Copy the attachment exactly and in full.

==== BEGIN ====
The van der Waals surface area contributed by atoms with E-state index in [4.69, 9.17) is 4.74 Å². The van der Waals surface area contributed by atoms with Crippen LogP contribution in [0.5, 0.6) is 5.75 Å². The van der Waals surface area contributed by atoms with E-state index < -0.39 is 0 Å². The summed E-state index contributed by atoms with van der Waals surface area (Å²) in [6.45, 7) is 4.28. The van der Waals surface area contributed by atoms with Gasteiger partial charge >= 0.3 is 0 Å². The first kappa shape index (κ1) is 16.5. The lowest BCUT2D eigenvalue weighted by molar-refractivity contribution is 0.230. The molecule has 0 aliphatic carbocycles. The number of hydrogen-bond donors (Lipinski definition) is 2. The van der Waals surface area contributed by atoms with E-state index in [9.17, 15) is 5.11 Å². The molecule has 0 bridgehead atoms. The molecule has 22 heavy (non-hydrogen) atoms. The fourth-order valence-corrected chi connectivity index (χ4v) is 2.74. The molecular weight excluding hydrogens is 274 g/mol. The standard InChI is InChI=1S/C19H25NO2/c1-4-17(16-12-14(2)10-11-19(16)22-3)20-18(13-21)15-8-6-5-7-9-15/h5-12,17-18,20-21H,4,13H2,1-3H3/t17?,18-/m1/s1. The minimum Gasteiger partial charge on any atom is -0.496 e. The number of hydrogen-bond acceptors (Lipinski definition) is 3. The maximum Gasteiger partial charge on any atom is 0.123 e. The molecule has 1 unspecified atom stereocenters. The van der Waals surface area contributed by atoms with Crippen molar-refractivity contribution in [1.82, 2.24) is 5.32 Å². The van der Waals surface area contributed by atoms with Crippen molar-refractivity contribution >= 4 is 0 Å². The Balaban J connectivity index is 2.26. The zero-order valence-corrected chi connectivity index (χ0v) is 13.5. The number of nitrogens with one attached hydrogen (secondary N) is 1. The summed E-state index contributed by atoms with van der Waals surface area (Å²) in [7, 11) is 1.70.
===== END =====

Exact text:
The van der Waals surface area contributed by atoms with E-state index in [4.69, 9.17) is 4.74 Å². The van der Waals surface area contributed by atoms with Crippen LogP contribution in [0.5, 0.6) is 5.75 Å². The van der Waals surface area contributed by atoms with E-state index < -0.39 is 0 Å². The summed E-state index contributed by atoms with van der Waals surface area (Å²) in [6.45, 7) is 4.28. The van der Waals surface area contributed by atoms with Gasteiger partial charge >= 0.3 is 0 Å². The first kappa shape index (κ1) is 16.5. The lowest BCUT2D eigenvalue weighted by molar-refractivity contribution is 0.230. The molecule has 0 aliphatic carbocycles. The number of hydrogen-bond donors (Lipinski definition) is 2. The van der Waals surface area contributed by atoms with E-state index in [9.17, 15) is 5.11 Å². The molecule has 0 bridgehead atoms. The molecule has 22 heavy (non-hydrogen) atoms. The fourth-order valence-corrected chi connectivity index (χ4v) is 2.74. The molecular weight excluding hydrogens is 274 g/mol. The standard InChI is InChI=1S/C19H25NO2/c1-4-17(16-12-14(2)10-11-19(16)22-3)20-18(13-21)15-8-6-5-7-9-15/h5-12,17-18,20-21H,4,13H2,1-3H3/t17?,18-/m1/s1. The minimum Gasteiger partial charge on any atom is -0.496 e. The number of hydrogen-bond acceptors (Lipinski definition) is 3. The maximum Gasteiger partial charge on any atom is 0.123 e. The molecule has 1 unspecified atom stereocenters. The van der Waals surface area contributed by atoms with Crippen molar-refractivity contribution in [1.82, 2.24) is 5.32 Å². The van der Waals surface area contributed by atoms with Crippen molar-refractivity contribution >= 4 is 0 Å². The Balaban J connectivity index is 2.26. The zero-order valence-corrected chi connectivity index (χ0v) is 13.5. The number of nitrogens with one attached hydrogen (secondary N) is 1. The summed E-state index contributed by atoms with van der Waals surface area (Å²) in [7, 11) is 1.70.